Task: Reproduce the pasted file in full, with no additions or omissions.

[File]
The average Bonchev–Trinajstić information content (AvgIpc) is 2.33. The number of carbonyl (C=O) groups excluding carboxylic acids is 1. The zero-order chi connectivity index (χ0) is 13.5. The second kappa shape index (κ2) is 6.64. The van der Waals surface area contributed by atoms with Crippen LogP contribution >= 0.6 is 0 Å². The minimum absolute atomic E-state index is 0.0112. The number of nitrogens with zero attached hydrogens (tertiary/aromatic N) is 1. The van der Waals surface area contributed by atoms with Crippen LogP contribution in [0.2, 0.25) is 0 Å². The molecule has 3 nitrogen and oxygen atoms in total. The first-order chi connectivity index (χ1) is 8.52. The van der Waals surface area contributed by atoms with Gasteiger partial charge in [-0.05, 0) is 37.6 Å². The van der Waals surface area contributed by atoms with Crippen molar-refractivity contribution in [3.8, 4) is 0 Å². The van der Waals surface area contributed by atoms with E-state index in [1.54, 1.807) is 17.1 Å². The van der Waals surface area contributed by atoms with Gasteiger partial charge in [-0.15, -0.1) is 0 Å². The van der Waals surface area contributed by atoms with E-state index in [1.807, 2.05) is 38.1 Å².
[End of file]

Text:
The average Bonchev–Trinajstić information content (AvgIpc) is 2.33. The number of carbonyl (C=O) groups excluding carboxylic acids is 1. The zero-order chi connectivity index (χ0) is 13.5. The second kappa shape index (κ2) is 6.64. The van der Waals surface area contributed by atoms with Crippen LogP contribution >= 0.6 is 0 Å². The minimum absolute atomic E-state index is 0.0112. The number of nitrogens with zero attached hydrogens (tertiary/aromatic N) is 1. The van der Waals surface area contributed by atoms with Crippen LogP contribution in [0.2, 0.25) is 0 Å². The molecule has 3 nitrogen and oxygen atoms in total. The first-order chi connectivity index (χ1) is 8.52. The van der Waals surface area contributed by atoms with Gasteiger partial charge in [-0.05, 0) is 37.6 Å². The van der Waals surface area contributed by atoms with Crippen molar-refractivity contribution in [3.8, 4) is 0 Å². The van der Waals surface area contributed by atoms with E-state index in [1.54, 1.807) is 17.1 Å². The van der Waals surface area contributed by atoms with Gasteiger partial charge in [-0.15, -0.1) is 0 Å². The van der Waals surface area contributed by atoms with E-state index in [1.807, 2.05) is 38.1 Å².